A Kids Salad They’ll Love – Fitnessnacks

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    Inside: Wish your kids ate more leafy greens? Here’s how to make a kids salad they can dip. A perfect salad for picky eaters.

    A kids salad is deconstructed on a plate: Lettuce leaves, cucumbers, carrots, and peppers next to small dishes of dressing.

    This is a salad in disguise!

    For many parents, salad is the final frontier–something they really, really wish their kids liked (but alas, their kids just don’t).

    My strategy has always been to serve “Starter Salads” to my kids. That approach also worked on my husband, who now eats big salads nightly and orders them in restaurants even when I’m not there.

    But if your kids aren’t ready for bowls of salad, here’s a baby step that can get them closer to loving their greens: Create a kids salad they can dip.

    Inspiration Struck!

    I got this idea one night when I was making Caesar salad. 

    As I was tearing romaine leaves, my seven year old kept sneaking pieces off the cutting board. 

    He especially liked the leaves at the very center of the romaine hearts–the ones that are small, crunchy, and sweet. I eventually put some into a little bowl for him, and off he went, munching away.

    Who says salad has to be eaten with a fork, anyway? 

    A white bowl of lettuce leaves sits next to a small bowl of dip.

    A bowl of lettuce leaves they can dip (aka a salad but shhhh!)

    A Perfect Salad For Picky Eaters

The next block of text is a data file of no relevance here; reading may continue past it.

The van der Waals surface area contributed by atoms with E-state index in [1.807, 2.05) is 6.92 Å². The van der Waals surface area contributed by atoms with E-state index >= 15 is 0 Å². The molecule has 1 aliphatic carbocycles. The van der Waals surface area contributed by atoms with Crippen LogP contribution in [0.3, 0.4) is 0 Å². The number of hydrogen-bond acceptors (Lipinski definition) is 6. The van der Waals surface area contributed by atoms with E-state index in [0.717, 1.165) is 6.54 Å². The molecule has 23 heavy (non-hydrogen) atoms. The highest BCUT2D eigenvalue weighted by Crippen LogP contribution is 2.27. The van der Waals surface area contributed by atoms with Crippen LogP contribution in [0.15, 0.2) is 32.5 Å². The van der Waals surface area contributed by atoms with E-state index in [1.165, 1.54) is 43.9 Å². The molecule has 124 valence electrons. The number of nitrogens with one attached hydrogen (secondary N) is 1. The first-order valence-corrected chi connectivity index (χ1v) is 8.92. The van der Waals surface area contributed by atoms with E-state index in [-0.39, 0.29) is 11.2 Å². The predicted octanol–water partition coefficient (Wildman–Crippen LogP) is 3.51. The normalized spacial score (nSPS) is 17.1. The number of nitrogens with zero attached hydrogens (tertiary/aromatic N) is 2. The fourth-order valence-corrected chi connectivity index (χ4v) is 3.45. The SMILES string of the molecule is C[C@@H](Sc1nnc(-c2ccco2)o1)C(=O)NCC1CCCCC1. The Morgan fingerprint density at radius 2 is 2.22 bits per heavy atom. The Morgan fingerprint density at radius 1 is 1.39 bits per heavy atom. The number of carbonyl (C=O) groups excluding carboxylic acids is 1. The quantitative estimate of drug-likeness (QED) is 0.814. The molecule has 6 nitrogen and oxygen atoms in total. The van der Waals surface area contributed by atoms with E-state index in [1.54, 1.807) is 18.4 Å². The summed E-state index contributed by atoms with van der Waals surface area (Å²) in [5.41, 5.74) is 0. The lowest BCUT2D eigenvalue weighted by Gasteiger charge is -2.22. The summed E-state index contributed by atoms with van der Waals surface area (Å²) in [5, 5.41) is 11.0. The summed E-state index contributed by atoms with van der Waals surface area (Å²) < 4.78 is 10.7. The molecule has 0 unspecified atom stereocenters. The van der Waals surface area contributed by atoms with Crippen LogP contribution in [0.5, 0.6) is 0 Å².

As a former picky eater myself, I can tell you that mixed dishes (ones that have different foods combined together) can be intimidating and scary.

    Deconstructing those dishes can really help–like serving tacos as plain shells, cheese, meat, and lettuce in separate bowls. 

    Or offering soup as broth in a bowl with pieces of chicken and veggies they can eat plain or put into their broth.

    In this case, we’re deconstructing a salad to its individual parts: Lettuce, veggies, and dressing.

    That way, kids can eat everything separately, pick and choose what they want, and get comfortable before mixing anything together in one bowl.

    And they can eat it with their fingers. Bonus!

    What I’ve found over the years is that when you serve veggies in different ways on different days, you may just hit on something your kids love.

    A kids salad in a bowl next to two small dishes of dressing.

    Try serving veggies in different kinds of bowls, cups, and plates.

    How to Make a Kids Salad They Can Dip

    Crunchy lettuces that hold up to dips are the best kind to use.

    The centers of romaine hearts or the leaves of compact lettuces like Little Gem are the perfect size and shape for holding and dipping.

    The lettuce leaves can be served right alongside carrot sticks, peppers, cucumbers, and other raw veggies with a favorite dressing or dip. 

    A head of romaine next to the interior of romaine.

    The insides of romaine are crunchy, mild, and slightly sweet-tasting

    Salad Dressings That Are Good For Kids

    The best dressing for kids is….whatever they like! 

    Just like ketchup or BBQ sauce, salad dressing can help kids explore unfamiliar foods and build a comfort level.

    And no, salad dressing doesn’t “cancel out” the nutritional value of the vegetables.